A overturned conviction in Missouri raises new questions about video testimony in criminal trials nationwide, and the verdict could have an impact on a judicial system that increasingly relies on remote technology as it struggles with a backlog of cases during the coronavirus pandemic.
The Missouri Supreme Court on Tuesday overturned Rodney Smith’s legal conviction of rape in a St. Louis case, finding that an investigator’s video testimony violated the defendant’s Sixth Amendment right to confront witnesses against him.
The investigator appeared remotely in 2019 because he was on paternity leave and testified that DNA evidence from the victim’s clothing matched the defendant’s DNA. The victim had since withdrawn her allegations, so the conviction and suspended sentence were based on DNA evidence.
Many state and federal courts suspended all criminal proceedings for months during the pandemic and only allowed remote proceedings if the defendants expressly consented to forfeit any right to face their accusers in person. The Missouri ruling differs from many pandemic-era cases because the judge acted despite the defendant’s objections.
State court systems typically handle millions of cases each year, the vast majority of which will not be directly affected by the legal issues raised in the Missouri ruling. But even if this decision only affects a few hundred cases, it would pose further challenges to an already overloaded judiciary.
The decision could eventually turn this into a test case for the U.S. Supreme Court, said Michael Wolff, a former chairman of the Missouri Supreme Court and a professor at the St. Louis University School of Law.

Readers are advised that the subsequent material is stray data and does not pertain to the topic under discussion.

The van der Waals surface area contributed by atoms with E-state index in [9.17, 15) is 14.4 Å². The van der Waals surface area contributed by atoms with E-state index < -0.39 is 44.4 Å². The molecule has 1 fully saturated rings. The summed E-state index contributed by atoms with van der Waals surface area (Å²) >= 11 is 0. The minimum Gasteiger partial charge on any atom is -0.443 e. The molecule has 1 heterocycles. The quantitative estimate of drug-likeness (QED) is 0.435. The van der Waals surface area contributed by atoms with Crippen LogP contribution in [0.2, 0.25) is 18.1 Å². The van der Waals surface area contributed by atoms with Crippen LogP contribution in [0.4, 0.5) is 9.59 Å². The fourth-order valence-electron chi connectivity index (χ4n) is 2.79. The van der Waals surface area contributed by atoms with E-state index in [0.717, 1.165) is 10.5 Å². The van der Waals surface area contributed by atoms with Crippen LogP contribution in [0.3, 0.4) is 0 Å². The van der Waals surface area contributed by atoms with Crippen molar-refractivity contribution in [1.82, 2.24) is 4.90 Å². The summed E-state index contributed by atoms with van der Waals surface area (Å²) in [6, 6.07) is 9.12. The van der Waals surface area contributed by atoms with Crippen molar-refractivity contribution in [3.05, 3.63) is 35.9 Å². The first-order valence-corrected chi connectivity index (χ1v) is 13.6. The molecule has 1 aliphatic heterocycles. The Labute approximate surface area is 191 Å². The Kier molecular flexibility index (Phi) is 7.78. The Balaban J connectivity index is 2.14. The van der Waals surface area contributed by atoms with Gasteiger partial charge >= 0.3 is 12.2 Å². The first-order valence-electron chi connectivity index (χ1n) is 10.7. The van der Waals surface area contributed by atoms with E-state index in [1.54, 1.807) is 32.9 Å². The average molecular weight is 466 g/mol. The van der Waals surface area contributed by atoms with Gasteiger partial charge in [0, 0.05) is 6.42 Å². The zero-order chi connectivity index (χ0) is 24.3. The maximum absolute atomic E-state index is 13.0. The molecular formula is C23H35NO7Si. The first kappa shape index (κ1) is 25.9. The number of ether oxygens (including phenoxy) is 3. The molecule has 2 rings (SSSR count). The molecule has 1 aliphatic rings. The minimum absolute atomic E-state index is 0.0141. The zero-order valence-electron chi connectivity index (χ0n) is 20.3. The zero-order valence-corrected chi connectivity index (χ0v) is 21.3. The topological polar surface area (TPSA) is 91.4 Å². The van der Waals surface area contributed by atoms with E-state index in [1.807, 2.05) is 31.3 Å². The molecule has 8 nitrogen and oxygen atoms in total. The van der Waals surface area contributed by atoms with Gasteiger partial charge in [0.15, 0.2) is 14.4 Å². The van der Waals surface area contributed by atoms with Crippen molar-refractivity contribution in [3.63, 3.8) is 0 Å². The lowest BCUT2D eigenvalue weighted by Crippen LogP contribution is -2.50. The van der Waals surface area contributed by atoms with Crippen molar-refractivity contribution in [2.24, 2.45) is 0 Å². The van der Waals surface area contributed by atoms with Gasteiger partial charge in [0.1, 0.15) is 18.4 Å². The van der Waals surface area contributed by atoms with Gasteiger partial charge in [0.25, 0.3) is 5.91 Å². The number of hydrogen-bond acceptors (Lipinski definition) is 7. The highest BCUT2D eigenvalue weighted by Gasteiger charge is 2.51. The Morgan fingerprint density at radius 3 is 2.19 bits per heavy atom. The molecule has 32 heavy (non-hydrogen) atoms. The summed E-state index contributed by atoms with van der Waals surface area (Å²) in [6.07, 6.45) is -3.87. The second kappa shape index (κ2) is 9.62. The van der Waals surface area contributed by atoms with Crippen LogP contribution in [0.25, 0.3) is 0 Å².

“This guy was convicted of using zoom technology and couldn’t have been convicted without it,” Wolff said. The country’s highest court has allowed exceptions to remote testimony by children to protect them from a potentially traumatic experience, but “You still don’t get away from the Constitution’s right to confrontation.”
The US Supreme Court has spent decades grappling with the legal ramifications of remote testimony, although the constitutional questions raised in the process have never been fully answered.
A landmark 1990 ruling in the Maryland v Craig case upheld a trial judge’s decision to remotely testify a victim of child molestation. In a 5-4 ruling, the court said that the Sixth Amendment does not guarantee an “absolute right” to face-to-face confrontation, especially when a remote testimony is “necessary to promote an important public order”. Alleviating the trauma of testifying against a child was said to be an overriding public concern.
Those who think differently said that the constitution left no room for maneuver and that it was a matter of “placing the witness under the sometimes hostile gaze of the accused”. Some of these judges were in the majority 14 years later in the Crawford v Washington case, which alleged that the right to face a prosecutor in person was almost absolute.
Recently, the Minnesota State Court of Appeals differed from the Missouri Court in that allowing a witness to testify remotely via live video would not violate a defendant’s rights.